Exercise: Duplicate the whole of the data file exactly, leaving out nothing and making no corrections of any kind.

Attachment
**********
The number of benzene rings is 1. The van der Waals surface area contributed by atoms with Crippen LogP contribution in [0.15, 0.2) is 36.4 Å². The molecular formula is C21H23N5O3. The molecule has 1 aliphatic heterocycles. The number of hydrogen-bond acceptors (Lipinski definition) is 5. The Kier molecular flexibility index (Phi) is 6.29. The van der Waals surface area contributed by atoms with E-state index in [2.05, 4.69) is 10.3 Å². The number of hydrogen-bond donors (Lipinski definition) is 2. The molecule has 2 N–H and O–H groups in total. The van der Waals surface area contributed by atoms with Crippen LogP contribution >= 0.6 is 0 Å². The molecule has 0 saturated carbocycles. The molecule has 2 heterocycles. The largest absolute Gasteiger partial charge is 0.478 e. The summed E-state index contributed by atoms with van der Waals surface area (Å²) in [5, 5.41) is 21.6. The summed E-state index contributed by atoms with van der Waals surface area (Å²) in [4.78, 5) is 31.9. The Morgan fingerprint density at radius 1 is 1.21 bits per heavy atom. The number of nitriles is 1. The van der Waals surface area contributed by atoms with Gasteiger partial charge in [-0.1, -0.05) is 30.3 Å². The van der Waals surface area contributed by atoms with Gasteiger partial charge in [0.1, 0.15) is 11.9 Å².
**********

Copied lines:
The number of benzene rings is 1. The van der Waals surface area contributed by atoms with Crippen LogP contribution in [0.15, 0.2) is 36.4 Å². The molecular formula is C21H23N5O3. The molecule has 1 aliphatic heterocycles. The number of hydrogen-bond acceptors (Lipinski definition) is 5. The Kier molecular flexibility index (Phi) is 6.29. The van der Waals surface area contributed by atoms with E-state index in [2.05, 4.69) is 10.3 Å². The number of hydrogen-bond donors (Lipinski definition) is 2. The molecule has 2 N–H and O–H groups in total. The van der Waals surface area contributed by atoms with Crippen LogP contribution >= 0.6 is 0 Å². The molecule has 0 saturated carbocycles. The molecule has 2 heterocycles. The largest absolute Gasteiger partial charge is 0.478 e. The summed E-state index contributed by atoms with van der Waals surface area (Å²) in [5, 5.41) is 21.6. The summed E-state index contributed by atoms with van der Waals surface area (Å²) in [4.78, 5) is 31.9. The Morgan fingerprint density at radius 1 is 1.21 bits per heavy atom. The number of nitriles is 1. The van der Waals surface area contributed by atoms with Gasteiger partial charge in [-0.1, -0.05) is 30.3 Å². The van der Waals surface area contributed by atoms with Gasteiger partial charge in [0.1, 0.15) is 11.9 Å².